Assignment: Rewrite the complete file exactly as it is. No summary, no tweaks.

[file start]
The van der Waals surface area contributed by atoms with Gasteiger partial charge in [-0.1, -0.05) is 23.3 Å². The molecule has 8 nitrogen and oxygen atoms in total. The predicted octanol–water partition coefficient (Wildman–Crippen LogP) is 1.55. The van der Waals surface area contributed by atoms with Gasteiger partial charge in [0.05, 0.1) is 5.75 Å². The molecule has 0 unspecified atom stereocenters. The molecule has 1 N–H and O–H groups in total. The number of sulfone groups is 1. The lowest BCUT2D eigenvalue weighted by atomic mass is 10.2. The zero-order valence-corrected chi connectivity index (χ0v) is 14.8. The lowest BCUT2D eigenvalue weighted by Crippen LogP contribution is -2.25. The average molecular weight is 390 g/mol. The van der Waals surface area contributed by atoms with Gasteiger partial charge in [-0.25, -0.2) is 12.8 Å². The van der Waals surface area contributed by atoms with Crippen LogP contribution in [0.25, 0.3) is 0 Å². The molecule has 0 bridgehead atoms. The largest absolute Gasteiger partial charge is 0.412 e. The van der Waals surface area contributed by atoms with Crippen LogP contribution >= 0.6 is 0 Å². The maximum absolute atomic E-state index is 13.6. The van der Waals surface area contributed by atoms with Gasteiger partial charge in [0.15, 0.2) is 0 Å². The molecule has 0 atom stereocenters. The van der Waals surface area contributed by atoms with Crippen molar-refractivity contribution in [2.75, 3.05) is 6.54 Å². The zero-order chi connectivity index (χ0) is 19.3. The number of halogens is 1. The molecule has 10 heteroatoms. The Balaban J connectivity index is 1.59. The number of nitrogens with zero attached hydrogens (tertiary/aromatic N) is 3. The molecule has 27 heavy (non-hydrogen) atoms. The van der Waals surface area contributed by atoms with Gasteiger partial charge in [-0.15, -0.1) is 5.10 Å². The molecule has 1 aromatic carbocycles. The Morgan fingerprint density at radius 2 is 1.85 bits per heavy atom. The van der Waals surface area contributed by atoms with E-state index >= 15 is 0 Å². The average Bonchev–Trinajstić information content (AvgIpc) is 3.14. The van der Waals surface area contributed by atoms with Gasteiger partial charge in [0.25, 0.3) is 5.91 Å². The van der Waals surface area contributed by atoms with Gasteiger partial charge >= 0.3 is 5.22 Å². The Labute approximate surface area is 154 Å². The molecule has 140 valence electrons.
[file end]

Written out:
The van der Waals surface area contributed by atoms with Gasteiger partial charge in [-0.1, -0.05) is 23.3 Å². The molecule has 8 nitrogen and oxygen atoms in total. The predicted octanol–water partition coefficient (Wildman–Crippen LogP) is 1.55. The van der Waals surface area contributed by atoms with Gasteiger partial charge in [0.05, 0.1) is 5.75 Å². The molecule has 0 unspecified atom stereocenters. The molecule has 1 N–H and O–H groups in total. The number of sulfone groups is 1. The lowest BCUT2D eigenvalue weighted by atomic mass is 10.2. The zero-order valence-corrected chi connectivity index (χ0v) is 14.8. The lowest BCUT2D eigenvalue weighted by Crippen LogP contribution is -2.25. The average molecular weight is 390 g/mol. The van der Waals surface area contributed by atoms with Gasteiger partial charge in [-0.25, -0.2) is 12.8 Å². The van der Waals surface area contributed by atoms with Crippen LogP contribution in [0.25, 0.3) is 0 Å². The molecule has 0 bridgehead atoms. The largest absolute Gasteiger partial charge is 0.412 e. The van der Waals surface area contributed by atoms with Crippen LogP contribution >= 0.6 is 0 Å². The maximum absolute atomic E-state index is 13.6. The van der Waals surface area contributed by atoms with Gasteiger partial charge in [0.15, 0.2) is 0 Å². The molecule has 0 atom stereocenters. The van der Waals surface area contributed by atoms with Crippen molar-refractivity contribution in [2.75, 3.05) is 6.54 Å². The zero-order chi connectivity index (χ0) is 19.3. The number of halogens is 1. The molecule has 10 heteroatoms. The Balaban J connectivity index is 1.59. The number of nitrogens with zero attached hydrogens (tertiary/aromatic N) is 3. The molecule has 27 heavy (non-hydrogen) atoms. The van der Waals surface area contributed by atoms with Gasteiger partial charge in [-0.15, -0.1) is 5.10 Å². The molecule has 1 aromatic carbocycles. The Morgan fingerprint density at radius 2 is 1.85 bits per heavy atom. The van der Waals surface area contributed by atoms with E-state index >= 15 is 0 Å². The average Bonchev–Trinajstić information content (AvgIpc) is 3.14. The van der Waals surface area contributed by atoms with Gasteiger partial charge in [0.25, 0.3) is 5.91 Å². The van der Waals surface area contributed by atoms with Gasteiger partial charge >= 0.3 is 5.22 Å². The Labute approximate surface area is 154 Å². The molecule has 140 valence electrons.